On a normal skydive, which follows USPA guidelines and FAA regulations for gear, each skydiving container (backpack-style harness) holds two parachutes. In fact, we refer to the combination as a “two-parachute system,” which sets it apart from the single-parachute systems used by BASE jumpers. (We’ll get to that later.) The “main parachute,” which the skydiver deploys on every normal skydive, sits in the bottom part of the container. The reserve parachute–which is only deployed in the event of an emergency–sits above it, over the skydiver’s shoulder blades.

2. How Often Is It Necessary To Use A Reserve Parachute?

It’s rare, these days, that a skydiver sees his/her reserve parachute. Skydiving malfunctions, even in cases where the skydiver makes dozens of jumps every week, are generally pretty rare. After all, skydiving technology has advanced to the point where parachutes deploy well, inflate efficiently, and have a much reduced likelihood of entanglements or compromising damage inflicted during the opening process. Modern skydivers are very lucky, in that regard; jumpers in the earlier years of the sport had to manage ugly malfunctions with startling regularity.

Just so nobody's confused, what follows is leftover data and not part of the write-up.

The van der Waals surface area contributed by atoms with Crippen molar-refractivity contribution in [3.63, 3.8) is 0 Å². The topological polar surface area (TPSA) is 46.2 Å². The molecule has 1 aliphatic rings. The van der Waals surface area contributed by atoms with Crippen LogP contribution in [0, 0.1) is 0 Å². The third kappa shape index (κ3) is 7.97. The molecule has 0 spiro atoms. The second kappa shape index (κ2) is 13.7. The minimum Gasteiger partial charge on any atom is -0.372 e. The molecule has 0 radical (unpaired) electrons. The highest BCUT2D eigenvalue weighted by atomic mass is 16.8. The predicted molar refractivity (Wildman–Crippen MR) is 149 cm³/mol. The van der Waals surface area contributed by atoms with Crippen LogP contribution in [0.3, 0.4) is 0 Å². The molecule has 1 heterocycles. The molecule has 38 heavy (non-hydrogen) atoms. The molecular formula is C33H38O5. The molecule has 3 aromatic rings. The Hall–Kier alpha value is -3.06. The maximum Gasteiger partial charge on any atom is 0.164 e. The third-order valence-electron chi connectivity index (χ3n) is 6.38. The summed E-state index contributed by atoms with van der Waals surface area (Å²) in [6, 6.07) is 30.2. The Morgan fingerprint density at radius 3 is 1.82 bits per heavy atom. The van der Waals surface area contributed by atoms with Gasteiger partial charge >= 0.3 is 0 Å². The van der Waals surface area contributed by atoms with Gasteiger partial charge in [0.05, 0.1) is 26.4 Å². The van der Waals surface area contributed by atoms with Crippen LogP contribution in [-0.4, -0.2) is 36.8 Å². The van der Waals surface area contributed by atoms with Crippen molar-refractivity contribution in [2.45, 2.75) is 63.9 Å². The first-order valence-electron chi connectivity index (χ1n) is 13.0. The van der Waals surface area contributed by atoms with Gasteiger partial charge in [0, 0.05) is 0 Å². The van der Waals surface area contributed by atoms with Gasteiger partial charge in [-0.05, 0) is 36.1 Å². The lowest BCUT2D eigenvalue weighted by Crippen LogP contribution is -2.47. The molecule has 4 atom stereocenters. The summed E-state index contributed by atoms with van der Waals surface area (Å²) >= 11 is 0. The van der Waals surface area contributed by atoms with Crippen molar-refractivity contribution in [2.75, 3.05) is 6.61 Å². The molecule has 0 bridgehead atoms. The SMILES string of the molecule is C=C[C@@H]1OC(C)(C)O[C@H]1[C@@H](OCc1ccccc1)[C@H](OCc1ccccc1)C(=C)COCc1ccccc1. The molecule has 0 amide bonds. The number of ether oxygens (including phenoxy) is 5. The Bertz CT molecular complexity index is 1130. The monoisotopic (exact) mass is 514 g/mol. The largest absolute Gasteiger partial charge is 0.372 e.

3. How Is A Reserve Parachute Used?

In both sport (solo) and tandem skydiving, the deployment of a reserve is pretty much the same. In the event of a malfunction, the responsible skydiver determines that his/her main parachute is unlandable. Upon that determination, he/she uses a handle on the skydiving rig to detach (“cut away”) the malfunctioning main. The cut-away main then comes free of the system and sails off into the sky for later retrieval. The skydiver then uses the handle on the other side to deploy the reserve parachute.

4. How Is The Reserve Parachute Different From The Main?

The main is “a nine-celled ram-air canopy,” which means that it is an airfoil designed in nine segments and built to fly with agility, glide far and deliver a fun in-flight experience for the passenger. A reserve is built with the emphasis on one aspect of its performance: a fast, stable, on-heading opening, with the understanding that the canopy pilot’s single concern is getting a good parachute overhead for a safe landing. Reserve parachutes do this job very, very well.

5. How Does The Instructor Know When The Main Parachute Is Unlandable?